In the 1990s, some visionary Malawians carried out studies that led to the formulation of Vision 2020. Regrettably, most aspirations in the framework for Malawi’s long-term development agenda have not been achieved.
The country needs to initiate new interventions to create the ‘Malawi We Want’ by 2069.
First, we need to elect a new government on May 21 to erase the bad memories of the lost decades. We need visionary leadership backed by transformative and inclusive development.
The National Planning Commission (NPC), established by law in 2015, should embrace local ideas through comprehensive consultations in which ordinary citizens will rise to defend a new course of development. Knowing the new administration will not have all the answers, the ordinary citizens will help policymakers think strategically and every citizen will need to work differently and build a nation that will never be divided again and corrupt leaders will never flourish.
While development partners have space in the new vision, they should not be allowed to use financial support to shape our agenda and bring foreign ideologies.
The NPC should not rely on donor funds, but local resources, to undertake its interventions.
Whichever party wins on May 21 need not impose its manifesto on Malawians, but support NPC to develop an inclusive national manifesto.
The next administration should embrace the business unusual concept seldom liked by many.
A generation that has run the country since 1994 should be respected, but not allowed to lead the new vision. These include veteran ministers and those who held key positions for over two decades without offering better solutions. Most of these are destroyers should retire and not get any space in the new vision.
This also calls for a detailed analysis of how parties have used public resources since 1994 to ensure what belongs to Malawians is paid back.
To meet the new aspirations, there is need to review all public institutions’ governance structures to get rid of unqualified and underperforming workers employed based on nepotistic and partisan interests advanced by previous governments.
Recalling non-performers from all foreign missions could make Malawi relevant at global platforms. As stated in Vision 2020, we need to develop positive work ethics.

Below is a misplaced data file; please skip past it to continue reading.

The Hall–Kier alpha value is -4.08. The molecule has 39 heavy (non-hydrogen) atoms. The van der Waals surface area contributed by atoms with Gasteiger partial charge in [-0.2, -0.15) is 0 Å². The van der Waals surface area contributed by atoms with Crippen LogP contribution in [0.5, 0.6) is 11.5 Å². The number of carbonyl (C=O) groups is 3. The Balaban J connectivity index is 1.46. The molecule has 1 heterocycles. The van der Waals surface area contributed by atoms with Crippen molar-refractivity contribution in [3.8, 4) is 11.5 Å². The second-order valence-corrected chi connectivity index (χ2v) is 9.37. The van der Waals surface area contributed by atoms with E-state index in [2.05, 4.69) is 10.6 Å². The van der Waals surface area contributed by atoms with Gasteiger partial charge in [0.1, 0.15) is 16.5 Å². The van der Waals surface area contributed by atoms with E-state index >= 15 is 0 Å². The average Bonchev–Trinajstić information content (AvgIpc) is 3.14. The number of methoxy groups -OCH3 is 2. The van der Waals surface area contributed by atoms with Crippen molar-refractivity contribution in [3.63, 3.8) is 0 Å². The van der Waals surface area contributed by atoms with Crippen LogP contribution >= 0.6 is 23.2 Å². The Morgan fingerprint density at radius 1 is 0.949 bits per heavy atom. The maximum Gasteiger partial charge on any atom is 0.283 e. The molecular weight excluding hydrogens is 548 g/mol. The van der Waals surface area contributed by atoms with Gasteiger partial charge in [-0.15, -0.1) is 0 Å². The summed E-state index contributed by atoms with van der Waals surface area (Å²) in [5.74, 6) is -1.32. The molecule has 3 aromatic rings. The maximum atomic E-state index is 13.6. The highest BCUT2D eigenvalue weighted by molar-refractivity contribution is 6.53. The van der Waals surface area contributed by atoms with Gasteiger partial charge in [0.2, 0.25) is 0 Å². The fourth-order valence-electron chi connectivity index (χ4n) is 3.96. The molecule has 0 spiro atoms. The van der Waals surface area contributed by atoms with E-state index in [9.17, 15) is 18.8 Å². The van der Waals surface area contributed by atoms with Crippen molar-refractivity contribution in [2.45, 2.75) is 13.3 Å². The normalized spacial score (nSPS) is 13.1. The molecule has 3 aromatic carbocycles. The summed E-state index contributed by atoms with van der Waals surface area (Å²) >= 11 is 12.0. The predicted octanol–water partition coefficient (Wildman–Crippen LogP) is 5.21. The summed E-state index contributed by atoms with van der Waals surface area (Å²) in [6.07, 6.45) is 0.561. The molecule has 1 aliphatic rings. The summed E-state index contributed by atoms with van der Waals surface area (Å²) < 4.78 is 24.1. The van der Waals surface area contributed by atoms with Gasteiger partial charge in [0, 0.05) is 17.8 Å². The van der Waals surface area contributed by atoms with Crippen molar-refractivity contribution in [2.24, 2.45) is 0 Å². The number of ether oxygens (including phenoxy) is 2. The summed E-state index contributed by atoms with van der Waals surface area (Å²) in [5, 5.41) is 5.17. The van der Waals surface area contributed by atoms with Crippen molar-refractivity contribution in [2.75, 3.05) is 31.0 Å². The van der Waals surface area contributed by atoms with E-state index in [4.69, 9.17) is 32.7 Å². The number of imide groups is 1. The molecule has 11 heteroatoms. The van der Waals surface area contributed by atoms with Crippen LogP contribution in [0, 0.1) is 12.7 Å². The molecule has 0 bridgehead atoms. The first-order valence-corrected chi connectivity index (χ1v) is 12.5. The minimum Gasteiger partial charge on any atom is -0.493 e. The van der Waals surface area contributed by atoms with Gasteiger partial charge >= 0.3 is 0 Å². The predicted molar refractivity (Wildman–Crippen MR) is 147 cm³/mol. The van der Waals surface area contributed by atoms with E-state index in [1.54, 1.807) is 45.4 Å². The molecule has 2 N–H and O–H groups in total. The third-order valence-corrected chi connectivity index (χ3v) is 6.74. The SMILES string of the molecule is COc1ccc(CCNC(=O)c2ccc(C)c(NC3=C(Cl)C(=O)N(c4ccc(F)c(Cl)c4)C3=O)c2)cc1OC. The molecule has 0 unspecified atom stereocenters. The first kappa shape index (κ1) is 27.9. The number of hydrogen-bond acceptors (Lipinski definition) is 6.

Malawi has been a soft destination for foreigners. The new vision should address how the nation handles foreigners who do not add value to the country’s development agenda. This requires a detailed analysis of land tenure and foreign policy.
We need to create an urban-based economy in which key districts, such as Lilongwe, Salima, Mangochi and Karonga, shall become big cities. This requires development-oriented leadership to create jobs, introduce new land use and eliminate settlement patterns that depend on customary land tenure.
There is need to re-allocate some ministry headquarters from Capital Hill to other districts. Although housing all ministries in Lilongwe is logistically sensible, it has fuelled misuse of government resources, laziness and congestion in the capital city.
Faith-based organisations have contributed a lot to the poverty landscape, so we need a new Malawi that shall keep thanking God for prosperity instead of falling prey to false ideas of making people rich. We want faith organisations that will inspire Malawians to work hard, not to spend nights in mountains waiting for miracles.
New Malawi should utilise each and every aspect of our culture, population, natural resources, and human resources for economic growth.
We need to embrace the notion of utilising science, technology and innovation as a driver of economic growth.
To create a new Malawi, will require collective efforts and painful pathways for the sake of our children and grandchildren.
In conclusion, we need to bring the change we want on May 21. Many want to threaten our inclusive choice, but we should not fear. n